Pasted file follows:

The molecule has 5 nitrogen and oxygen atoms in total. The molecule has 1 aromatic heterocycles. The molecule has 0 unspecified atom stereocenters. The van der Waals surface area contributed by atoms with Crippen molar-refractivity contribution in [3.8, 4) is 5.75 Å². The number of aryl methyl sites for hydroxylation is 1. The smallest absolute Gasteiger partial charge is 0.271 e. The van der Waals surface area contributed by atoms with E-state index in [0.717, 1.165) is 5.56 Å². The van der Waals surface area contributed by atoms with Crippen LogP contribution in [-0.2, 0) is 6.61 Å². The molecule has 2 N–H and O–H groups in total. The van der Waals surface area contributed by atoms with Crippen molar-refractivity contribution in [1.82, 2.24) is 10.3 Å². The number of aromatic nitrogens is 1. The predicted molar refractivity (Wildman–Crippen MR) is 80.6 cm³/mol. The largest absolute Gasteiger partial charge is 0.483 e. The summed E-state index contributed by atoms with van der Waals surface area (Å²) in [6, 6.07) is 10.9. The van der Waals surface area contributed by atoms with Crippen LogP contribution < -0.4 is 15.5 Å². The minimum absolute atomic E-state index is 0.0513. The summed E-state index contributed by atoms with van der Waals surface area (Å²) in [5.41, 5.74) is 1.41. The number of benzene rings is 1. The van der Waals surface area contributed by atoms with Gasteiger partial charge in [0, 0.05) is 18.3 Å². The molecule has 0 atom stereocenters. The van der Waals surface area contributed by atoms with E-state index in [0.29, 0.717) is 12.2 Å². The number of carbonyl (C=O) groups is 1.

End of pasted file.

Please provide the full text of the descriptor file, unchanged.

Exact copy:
The molecule has 5 nitrogen and oxygen atoms in total. The molecule has 1 aromatic heterocycles. The molecule has 0 unspecified atom stereocenters. The van der Waals surface area contributed by atoms with Crippen molar-refractivity contribution in [3.8, 4) is 5.75 Å². The number of aryl methyl sites for hydroxylation is 1. The smallest absolute Gasteiger partial charge is 0.271 e. The van der Waals surface area contributed by atoms with E-state index in [0.717, 1.165) is 5.56 Å². The van der Waals surface area contributed by atoms with Crippen LogP contribution in [-0.2, 0) is 6.61 Å². The molecule has 2 N–H and O–H groups in total. The van der Waals surface area contributed by atoms with Crippen molar-refractivity contribution in [1.82, 2.24) is 10.3 Å². The number of aromatic nitrogens is 1. The predicted molar refractivity (Wildman–Crippen MR) is 80.6 cm³/mol. The largest absolute Gasteiger partial charge is 0.483 e. The summed E-state index contributed by atoms with van der Waals surface area (Å²) in [6, 6.07) is 10.9. The van der Waals surface area contributed by atoms with Crippen LogP contribution < -0.4 is 15.5 Å². The minimum absolute atomic E-state index is 0.0513. The summed E-state index contributed by atoms with van der Waals surface area (Å²) in [5.41, 5.74) is 1.41. The number of benzene rings is 1. The van der Waals surface area contributed by atoms with Gasteiger partial charge in [0, 0.05) is 18.3 Å². The molecule has 0 atom stereocenters. The van der Waals surface area contributed by atoms with E-state index in [0.29, 0.717) is 12.2 Å². The number of carbonyl (C=O) groups is 1.